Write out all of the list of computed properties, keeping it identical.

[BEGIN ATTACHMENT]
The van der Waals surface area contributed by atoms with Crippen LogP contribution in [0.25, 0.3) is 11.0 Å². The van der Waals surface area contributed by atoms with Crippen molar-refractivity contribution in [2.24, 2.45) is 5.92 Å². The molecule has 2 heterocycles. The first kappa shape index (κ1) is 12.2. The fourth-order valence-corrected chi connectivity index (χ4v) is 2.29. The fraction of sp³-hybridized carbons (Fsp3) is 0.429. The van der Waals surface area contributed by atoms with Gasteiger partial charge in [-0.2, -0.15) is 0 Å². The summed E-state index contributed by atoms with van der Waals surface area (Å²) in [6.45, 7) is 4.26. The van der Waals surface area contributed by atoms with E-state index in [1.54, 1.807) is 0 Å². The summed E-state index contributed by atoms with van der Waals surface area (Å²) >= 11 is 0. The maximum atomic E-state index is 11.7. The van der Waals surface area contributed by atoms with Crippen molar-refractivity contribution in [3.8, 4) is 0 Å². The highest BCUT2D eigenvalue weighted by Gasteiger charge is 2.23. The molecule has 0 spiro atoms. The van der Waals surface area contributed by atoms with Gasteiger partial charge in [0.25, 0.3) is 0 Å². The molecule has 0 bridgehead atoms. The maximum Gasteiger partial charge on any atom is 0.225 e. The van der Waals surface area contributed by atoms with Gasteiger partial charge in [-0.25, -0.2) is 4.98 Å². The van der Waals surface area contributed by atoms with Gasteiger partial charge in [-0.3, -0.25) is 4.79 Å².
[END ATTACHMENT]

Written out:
The van der Waals surface area contributed by atoms with Crippen LogP contribution in [0.25, 0.3) is 11.0 Å². The van der Waals surface area contributed by atoms with Crippen molar-refractivity contribution in [2.24, 2.45) is 5.92 Å². The molecule has 2 heterocycles. The first kappa shape index (κ1) is 12.2. The fourth-order valence-corrected chi connectivity index (χ4v) is 2.29. The fraction of sp³-hybridized carbons (Fsp3) is 0.429. The van der Waals surface area contributed by atoms with Gasteiger partial charge in [-0.2, -0.15) is 0 Å². The summed E-state index contributed by atoms with van der Waals surface area (Å²) in [6.45, 7) is 4.26. The van der Waals surface area contributed by atoms with E-state index in [1.54, 1.807) is 0 Å². The summed E-state index contributed by atoms with van der Waals surface area (Å²) >= 11 is 0. The maximum atomic E-state index is 11.7. The van der Waals surface area contributed by atoms with Crippen molar-refractivity contribution in [3.8, 4) is 0 Å². The highest BCUT2D eigenvalue weighted by Gasteiger charge is 2.23. The molecule has 0 spiro atoms. The van der Waals surface area contributed by atoms with Gasteiger partial charge in [0.25, 0.3) is 0 Å². The molecule has 0 bridgehead atoms. The maximum Gasteiger partial charge on any atom is 0.225 e. The van der Waals surface area contributed by atoms with Gasteiger partial charge in [-0.25, -0.2) is 4.98 Å². The van der Waals surface area contributed by atoms with Gasteiger partial charge in [-0.3, -0.25) is 4.79 Å².